APERITIF: Means “to open”. A drink intended to stimulate the appetite. Traditionally drank before a meal.
BEER: A carbonated alcoholic beverage made from hops, water, barley, and yeast. The three main classifications of beer are Lagers, Ales, and Specialty Beers
BEHIND YOU: What bartenders must say to other bartenders when passing behind them. This prevents accidents that can cause breakage and spillage. Bartenders must learn how to move efficiently behind the bar together.
BUCK: A highball cocktail consisting of a liquor, ginger ale and a lime wedge garnish. The Gin Buck is the most popular
CHILLED: A method of serving a liquor or liqueur without ice but as cold as possible. This can be done by stirring and straining or shaking and straining. Another method is to keep alcohol in a cooler or freezer to prevent dilution from chilling with ice.
COLLINS: A tall drink consisting of a liquor or liqueur, sweet and sour mix, shaken and topped with club soda. Garnished with an orange and cherry together on a pick which is called a flag garnish. Invented by a waiter at the Lipmmer Hotel by the name of John Collins. His Collins was called a a Tom Collins named after the gin used in the drink, Old Tom Gin.
EIGHTY SIX: A term describing a product that has run out and is temporarily unavailable.
FIZZ: Same exact drink as a Collins only garnished with a cherry only.
FLIP: A mixed drink served with a liquor, whole egg, sugar, and cream which is shaken and served tall. Garnished with nutmeg.
FRAPPE’: 1.5 ounces of any liqueur served over crushed ice in a cocktail or coupe style glass.
FROZEN DRINK: a tall drink such as a Pina Colada, Strawberry Daquiri, or Margarita. These drinks are prepared in a blender and served in specialty glass.
GIBSON: A Martini that is served with cocktail onions instead of olives for a garnish, typically 3 cocktail onions on a pick. Possibly named after artist Charles Dana Gibson, fighter Billie Gibson, or American Diplomat Hugh Gibson.
GIMLET: A cocktail served in a rocks glass that consists of 2 ounces of gin and a splash of lime juice. May be served up in a cocktail or martini glass and may also be made with vodka.
HIGHBALL: A drink usually served with one alcohol and a fruit juice or soda mixer over ice in a highball or double rocks type of glass. The ingredients are intended to be drank as a shot and chaser through a sip stick, however the modern day method is to just pour the two ingredients together as this trend of a shot and chaser isn’t as common any more. Most customers will use the sip stick to stir the drink in todays times.
LAYERED: Two to eight liqueurs poured over the back of a spoon to cause them to “float” on top of one another. Heavier densities go first followed by lighter. Usually the higher the proof of the alcohol the lighter the density.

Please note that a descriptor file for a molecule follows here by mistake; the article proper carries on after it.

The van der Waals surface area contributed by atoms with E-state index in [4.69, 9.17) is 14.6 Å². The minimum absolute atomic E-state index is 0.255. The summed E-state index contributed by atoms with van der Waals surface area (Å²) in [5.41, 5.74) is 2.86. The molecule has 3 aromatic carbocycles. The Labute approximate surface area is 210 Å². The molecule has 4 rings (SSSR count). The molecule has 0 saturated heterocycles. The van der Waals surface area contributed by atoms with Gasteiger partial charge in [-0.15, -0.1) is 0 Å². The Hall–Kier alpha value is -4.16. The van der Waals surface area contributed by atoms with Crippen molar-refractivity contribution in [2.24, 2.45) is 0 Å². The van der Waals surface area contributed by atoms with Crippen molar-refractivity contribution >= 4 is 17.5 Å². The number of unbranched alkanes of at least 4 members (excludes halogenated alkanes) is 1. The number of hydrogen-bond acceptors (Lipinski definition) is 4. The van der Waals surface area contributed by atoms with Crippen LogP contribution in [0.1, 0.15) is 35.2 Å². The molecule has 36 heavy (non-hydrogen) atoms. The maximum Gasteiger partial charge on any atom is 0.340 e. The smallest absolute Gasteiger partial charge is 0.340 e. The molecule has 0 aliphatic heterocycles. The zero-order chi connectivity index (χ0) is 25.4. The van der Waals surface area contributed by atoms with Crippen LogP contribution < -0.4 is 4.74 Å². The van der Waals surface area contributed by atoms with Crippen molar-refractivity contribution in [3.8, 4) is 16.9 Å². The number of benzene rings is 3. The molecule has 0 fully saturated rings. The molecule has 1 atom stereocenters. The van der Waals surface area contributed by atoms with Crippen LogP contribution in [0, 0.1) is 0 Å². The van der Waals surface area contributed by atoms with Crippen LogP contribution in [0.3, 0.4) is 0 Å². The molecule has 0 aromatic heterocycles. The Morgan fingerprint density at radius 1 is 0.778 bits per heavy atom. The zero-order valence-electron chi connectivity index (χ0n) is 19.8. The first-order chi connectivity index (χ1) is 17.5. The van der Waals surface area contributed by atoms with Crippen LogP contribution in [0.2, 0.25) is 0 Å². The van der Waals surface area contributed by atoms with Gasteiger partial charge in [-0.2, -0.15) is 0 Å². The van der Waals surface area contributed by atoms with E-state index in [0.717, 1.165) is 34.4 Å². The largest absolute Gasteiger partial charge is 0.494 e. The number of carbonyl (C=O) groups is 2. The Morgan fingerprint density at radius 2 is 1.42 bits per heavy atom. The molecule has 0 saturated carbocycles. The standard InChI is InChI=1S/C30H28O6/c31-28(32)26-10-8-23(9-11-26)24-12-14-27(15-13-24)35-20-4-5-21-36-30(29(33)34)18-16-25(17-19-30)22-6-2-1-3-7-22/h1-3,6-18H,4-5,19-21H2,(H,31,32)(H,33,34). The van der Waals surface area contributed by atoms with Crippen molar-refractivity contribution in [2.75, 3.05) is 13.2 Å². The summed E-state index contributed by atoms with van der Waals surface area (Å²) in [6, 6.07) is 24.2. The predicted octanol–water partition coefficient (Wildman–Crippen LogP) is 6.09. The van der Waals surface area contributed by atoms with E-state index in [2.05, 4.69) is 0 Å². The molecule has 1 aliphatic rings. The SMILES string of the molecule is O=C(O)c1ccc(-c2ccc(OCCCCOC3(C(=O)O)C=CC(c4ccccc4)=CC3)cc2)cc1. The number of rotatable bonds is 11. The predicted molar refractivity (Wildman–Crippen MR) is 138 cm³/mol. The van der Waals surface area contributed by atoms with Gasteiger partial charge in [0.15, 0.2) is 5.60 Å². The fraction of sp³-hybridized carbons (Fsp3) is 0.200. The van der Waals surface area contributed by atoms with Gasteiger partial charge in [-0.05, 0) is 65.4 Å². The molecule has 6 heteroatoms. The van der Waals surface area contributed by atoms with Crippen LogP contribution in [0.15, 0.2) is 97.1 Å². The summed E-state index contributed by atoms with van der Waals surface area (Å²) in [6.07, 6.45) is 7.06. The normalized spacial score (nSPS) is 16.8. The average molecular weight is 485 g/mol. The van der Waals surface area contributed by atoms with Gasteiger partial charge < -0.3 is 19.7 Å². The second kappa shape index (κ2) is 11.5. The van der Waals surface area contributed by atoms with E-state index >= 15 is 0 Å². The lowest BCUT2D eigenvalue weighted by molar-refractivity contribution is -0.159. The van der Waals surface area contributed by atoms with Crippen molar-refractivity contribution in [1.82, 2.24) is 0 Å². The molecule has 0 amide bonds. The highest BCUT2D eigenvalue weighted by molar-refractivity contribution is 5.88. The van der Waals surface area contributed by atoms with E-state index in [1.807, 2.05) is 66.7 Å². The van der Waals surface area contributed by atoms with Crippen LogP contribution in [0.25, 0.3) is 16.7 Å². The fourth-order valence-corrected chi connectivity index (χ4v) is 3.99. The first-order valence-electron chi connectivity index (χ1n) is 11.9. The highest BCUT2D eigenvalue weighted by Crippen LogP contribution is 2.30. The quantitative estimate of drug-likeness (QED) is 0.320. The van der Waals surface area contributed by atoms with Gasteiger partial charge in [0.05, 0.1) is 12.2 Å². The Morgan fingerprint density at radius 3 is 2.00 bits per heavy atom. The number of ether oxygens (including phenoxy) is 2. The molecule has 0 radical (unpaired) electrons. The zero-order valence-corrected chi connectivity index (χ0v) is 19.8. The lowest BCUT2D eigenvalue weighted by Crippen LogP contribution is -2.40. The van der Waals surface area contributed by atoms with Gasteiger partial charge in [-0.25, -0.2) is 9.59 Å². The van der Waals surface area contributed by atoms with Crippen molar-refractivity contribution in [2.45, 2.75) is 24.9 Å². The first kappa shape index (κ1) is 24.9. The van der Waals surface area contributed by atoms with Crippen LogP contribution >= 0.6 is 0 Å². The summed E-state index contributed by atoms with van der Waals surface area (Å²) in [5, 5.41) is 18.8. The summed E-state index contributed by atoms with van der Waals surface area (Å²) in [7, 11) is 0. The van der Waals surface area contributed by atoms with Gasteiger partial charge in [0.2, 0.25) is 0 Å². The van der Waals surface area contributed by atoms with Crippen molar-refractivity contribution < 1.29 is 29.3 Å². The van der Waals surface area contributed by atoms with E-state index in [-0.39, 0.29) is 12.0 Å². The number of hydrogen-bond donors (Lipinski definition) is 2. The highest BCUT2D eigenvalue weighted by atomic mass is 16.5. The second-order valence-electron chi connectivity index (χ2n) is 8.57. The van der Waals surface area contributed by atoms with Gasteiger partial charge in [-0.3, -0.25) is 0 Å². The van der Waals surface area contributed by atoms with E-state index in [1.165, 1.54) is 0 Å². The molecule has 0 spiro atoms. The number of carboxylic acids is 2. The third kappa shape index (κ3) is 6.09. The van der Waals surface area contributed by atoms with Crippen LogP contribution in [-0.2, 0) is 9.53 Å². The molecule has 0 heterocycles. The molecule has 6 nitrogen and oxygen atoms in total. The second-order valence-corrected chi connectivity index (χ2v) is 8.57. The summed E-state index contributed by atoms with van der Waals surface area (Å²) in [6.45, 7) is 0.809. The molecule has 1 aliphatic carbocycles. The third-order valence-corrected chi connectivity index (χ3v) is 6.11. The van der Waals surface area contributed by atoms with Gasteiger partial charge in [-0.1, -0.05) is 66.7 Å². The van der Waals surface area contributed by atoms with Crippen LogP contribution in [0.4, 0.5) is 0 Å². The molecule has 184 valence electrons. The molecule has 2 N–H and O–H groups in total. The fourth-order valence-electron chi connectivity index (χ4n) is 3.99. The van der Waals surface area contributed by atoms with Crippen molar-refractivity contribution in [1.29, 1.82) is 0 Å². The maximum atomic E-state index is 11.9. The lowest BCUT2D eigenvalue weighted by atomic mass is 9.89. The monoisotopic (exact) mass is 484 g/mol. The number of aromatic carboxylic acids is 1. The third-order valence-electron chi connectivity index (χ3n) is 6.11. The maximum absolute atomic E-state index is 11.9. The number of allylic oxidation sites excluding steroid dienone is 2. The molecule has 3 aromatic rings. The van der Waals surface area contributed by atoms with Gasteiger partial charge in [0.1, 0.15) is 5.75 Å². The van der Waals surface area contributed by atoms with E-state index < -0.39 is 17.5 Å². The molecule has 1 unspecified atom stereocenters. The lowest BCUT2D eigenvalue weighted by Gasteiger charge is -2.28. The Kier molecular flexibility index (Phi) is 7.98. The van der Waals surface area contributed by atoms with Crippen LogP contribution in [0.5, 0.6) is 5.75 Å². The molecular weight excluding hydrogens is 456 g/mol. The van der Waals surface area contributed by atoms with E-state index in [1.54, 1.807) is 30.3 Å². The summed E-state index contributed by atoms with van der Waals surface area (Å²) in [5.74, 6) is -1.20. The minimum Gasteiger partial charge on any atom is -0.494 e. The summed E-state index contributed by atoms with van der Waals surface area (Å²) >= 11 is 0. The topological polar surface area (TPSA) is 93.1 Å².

MANHATTAN: Whiskey combined with bitters and sweet vermouth. This cocktail is made similarly to that of the martini. Stirred and strained either on the rocks or “up” in a chilled cocktail (martini) glass. Garnished with a cherry. May also be served “dry” with dry vermouth or “perfect” with both vermouths. Created in the 1870’s by Lady Randolph Churchill (Winston Churchill’s mother), introduced then at the Manhattan Club.
MARTINI: A classic cocktail made with gin originally but vodka is a prevalent option today. It is made with dry vermouth, stirred and strained either “up” in a martini glass or on the rocks in a rocks glass heaping full of ice. Garnished with an olive. Possibly named by Jerry Thomas in 1860, the Martini and Henry army rifle, an unnamed bartender from Martinez, California, or by Martini and Rossi Vermouth, which originally was equal parts vermouth to gin.
MIST: 1.5 ounces of liquor poured over crushed ice in a rocks glass.
NEAT: A method of serving a liquor or liqueur. The alcohol is poured directly from the bottle to the glass with no mixing or chilling. It is undiluted and served at room temperature.
RICKEY: A highball cocktail consisting of a liquor, club soda, and lime wedge garnish. The Gin Rickey is most popular.
ROB ROY: A manhattan that is made with Scotch Whisky as opposed to blended or bourbon. Can be made “dry” and “perfect” just like manhattans. Named after Robert McGregor of Scotland.
SHOOTER: Any drink that is designed to be “gulped” down in 1-3 swallows. Shooters are the mixed drink version of shots and are typically 2-3 ounces in volume. Shooters are usually shaken and strained and served in larger numbers for groups looking to do these together in a social way.
SHOT: A shot is a measure of alcohol equal to one ounce. Straight liquors are usually served this way either “chilled” or “neat”.
SMASH: A mint julep served with bourbon over crushed ice, usually in a silver tankard or old fashioned glass. Whiskey Smash is a common reference. Garnished with a mint sprig.
SOUR: Any cocktail made with a one ounce serving of liquor or liqueur and sweet and sour mix, shaken and strained either up or on the rocks. Garnished with a flag (orange and cherry on a pick) Most popular of these are the Amaretto Sour and Whiskey Sour.
SPRITZER: A wine cocktail that is half white wine and half club soda in a wine glass or tall glass with ice. Garnished with a lemon twist.
WATERBACK: A chaser of water served over ice in a rocks glass directly behind any shot served neat or alcohol on the rocks.
WINE COOLER: A wine cocktail that is half red wine and half Lemon-Lime Soda (Sprite or 7up). Served in a wine glass or tall glass with ice.